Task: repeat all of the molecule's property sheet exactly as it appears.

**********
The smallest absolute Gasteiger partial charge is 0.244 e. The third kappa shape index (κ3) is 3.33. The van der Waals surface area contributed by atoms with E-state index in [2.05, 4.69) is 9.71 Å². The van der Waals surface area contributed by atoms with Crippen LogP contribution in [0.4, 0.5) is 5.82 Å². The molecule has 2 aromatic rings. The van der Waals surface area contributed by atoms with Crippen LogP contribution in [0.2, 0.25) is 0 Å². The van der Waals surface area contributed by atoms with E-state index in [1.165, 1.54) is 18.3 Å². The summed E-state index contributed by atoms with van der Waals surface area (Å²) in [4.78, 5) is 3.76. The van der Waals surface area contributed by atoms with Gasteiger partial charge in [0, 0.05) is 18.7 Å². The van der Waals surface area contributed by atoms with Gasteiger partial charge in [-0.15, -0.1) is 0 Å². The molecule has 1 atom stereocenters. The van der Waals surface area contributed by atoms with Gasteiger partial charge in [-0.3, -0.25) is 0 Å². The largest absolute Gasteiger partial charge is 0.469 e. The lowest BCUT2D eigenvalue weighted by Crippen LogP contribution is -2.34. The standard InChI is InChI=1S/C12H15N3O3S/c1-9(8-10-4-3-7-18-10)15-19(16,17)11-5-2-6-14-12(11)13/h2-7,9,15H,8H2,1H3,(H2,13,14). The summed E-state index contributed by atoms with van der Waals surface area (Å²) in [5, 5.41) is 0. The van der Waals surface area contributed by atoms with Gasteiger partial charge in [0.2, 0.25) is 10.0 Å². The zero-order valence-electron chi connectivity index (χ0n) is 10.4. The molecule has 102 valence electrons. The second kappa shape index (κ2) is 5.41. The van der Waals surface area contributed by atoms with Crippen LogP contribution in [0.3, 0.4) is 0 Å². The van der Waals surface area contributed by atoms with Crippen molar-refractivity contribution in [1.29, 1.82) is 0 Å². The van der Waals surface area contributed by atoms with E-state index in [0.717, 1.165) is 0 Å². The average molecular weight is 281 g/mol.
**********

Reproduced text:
The smallest absolute Gasteiger partial charge is 0.244 e. The third kappa shape index (κ3) is 3.33. The van der Waals surface area contributed by atoms with E-state index in [2.05, 4.69) is 9.71 Å². The van der Waals surface area contributed by atoms with Crippen LogP contribution in [0.4, 0.5) is 5.82 Å². The molecule has 2 aromatic rings. The van der Waals surface area contributed by atoms with Crippen LogP contribution in [0.2, 0.25) is 0 Å². The van der Waals surface area contributed by atoms with E-state index in [1.165, 1.54) is 18.3 Å². The summed E-state index contributed by atoms with van der Waals surface area (Å²) in [4.78, 5) is 3.76. The van der Waals surface area contributed by atoms with Gasteiger partial charge in [0, 0.05) is 18.7 Å². The van der Waals surface area contributed by atoms with Gasteiger partial charge in [-0.15, -0.1) is 0 Å². The molecule has 1 atom stereocenters. The van der Waals surface area contributed by atoms with Gasteiger partial charge in [-0.3, -0.25) is 0 Å². The largest absolute Gasteiger partial charge is 0.469 e. The lowest BCUT2D eigenvalue weighted by Crippen LogP contribution is -2.34. The standard InChI is InChI=1S/C12H15N3O3S/c1-9(8-10-4-3-7-18-10)15-19(16,17)11-5-2-6-14-12(11)13/h2-7,9,15H,8H2,1H3,(H2,13,14). The summed E-state index contributed by atoms with van der Waals surface area (Å²) in [5, 5.41) is 0. The van der Waals surface area contributed by atoms with Gasteiger partial charge in [0.2, 0.25) is 10.0 Å². The zero-order valence-electron chi connectivity index (χ0n) is 10.4. The molecule has 102 valence electrons. The second kappa shape index (κ2) is 5.41. The van der Waals surface area contributed by atoms with Crippen LogP contribution in [0.3, 0.4) is 0 Å². The van der Waals surface area contributed by atoms with Crippen molar-refractivity contribution in [1.29, 1.82) is 0 Å². The van der Waals surface area contributed by atoms with E-state index in [0.717, 1.165) is 0 Å². The average molecular weight is 281 g/mol.